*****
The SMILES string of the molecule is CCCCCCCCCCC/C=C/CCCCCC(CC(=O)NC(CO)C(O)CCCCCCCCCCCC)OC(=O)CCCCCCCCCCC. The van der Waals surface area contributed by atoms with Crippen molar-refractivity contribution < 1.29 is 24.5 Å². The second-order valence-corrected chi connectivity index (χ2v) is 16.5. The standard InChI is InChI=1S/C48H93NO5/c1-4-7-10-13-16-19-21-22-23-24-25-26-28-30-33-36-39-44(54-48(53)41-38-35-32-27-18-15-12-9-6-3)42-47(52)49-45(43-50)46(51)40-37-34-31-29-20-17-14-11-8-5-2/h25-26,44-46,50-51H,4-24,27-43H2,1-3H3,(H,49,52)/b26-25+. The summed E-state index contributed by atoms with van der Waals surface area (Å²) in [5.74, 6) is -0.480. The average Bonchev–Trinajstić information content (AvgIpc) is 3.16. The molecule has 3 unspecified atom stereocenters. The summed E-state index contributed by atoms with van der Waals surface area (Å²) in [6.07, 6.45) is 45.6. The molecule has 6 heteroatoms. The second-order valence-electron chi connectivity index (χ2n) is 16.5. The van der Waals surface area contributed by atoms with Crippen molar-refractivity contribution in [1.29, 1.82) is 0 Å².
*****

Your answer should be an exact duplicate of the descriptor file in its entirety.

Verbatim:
The SMILES string of the molecule is CCCCCCCCCCC/C=C/CCCCCC(CC(=O)NC(CO)C(O)CCCCCCCCCCCC)OC(=O)CCCCCCCCCCC. The van der Waals surface area contributed by atoms with Crippen molar-refractivity contribution < 1.29 is 24.5 Å². The second-order valence-corrected chi connectivity index (χ2v) is 16.5. The standard InChI is InChI=1S/C48H93NO5/c1-4-7-10-13-16-19-21-22-23-24-25-26-28-30-33-36-39-44(54-48(53)41-38-35-32-27-18-15-12-9-6-3)42-47(52)49-45(43-50)46(51)40-37-34-31-29-20-17-14-11-8-5-2/h25-26,44-46,50-51H,4-24,27-43H2,1-3H3,(H,49,52)/b26-25+. The summed E-state index contributed by atoms with van der Waals surface area (Å²) in [5.74, 6) is -0.480. The average Bonchev–Trinajstić information content (AvgIpc) is 3.16. The molecule has 3 unspecified atom stereocenters. The summed E-state index contributed by atoms with van der Waals surface area (Å²) in [6.07, 6.45) is 45.6. The molecule has 6 heteroatoms. The second-order valence-electron chi connectivity index (χ2n) is 16.5. The van der Waals surface area contributed by atoms with Crippen molar-refractivity contribution in [1.29, 1.82) is 0 Å².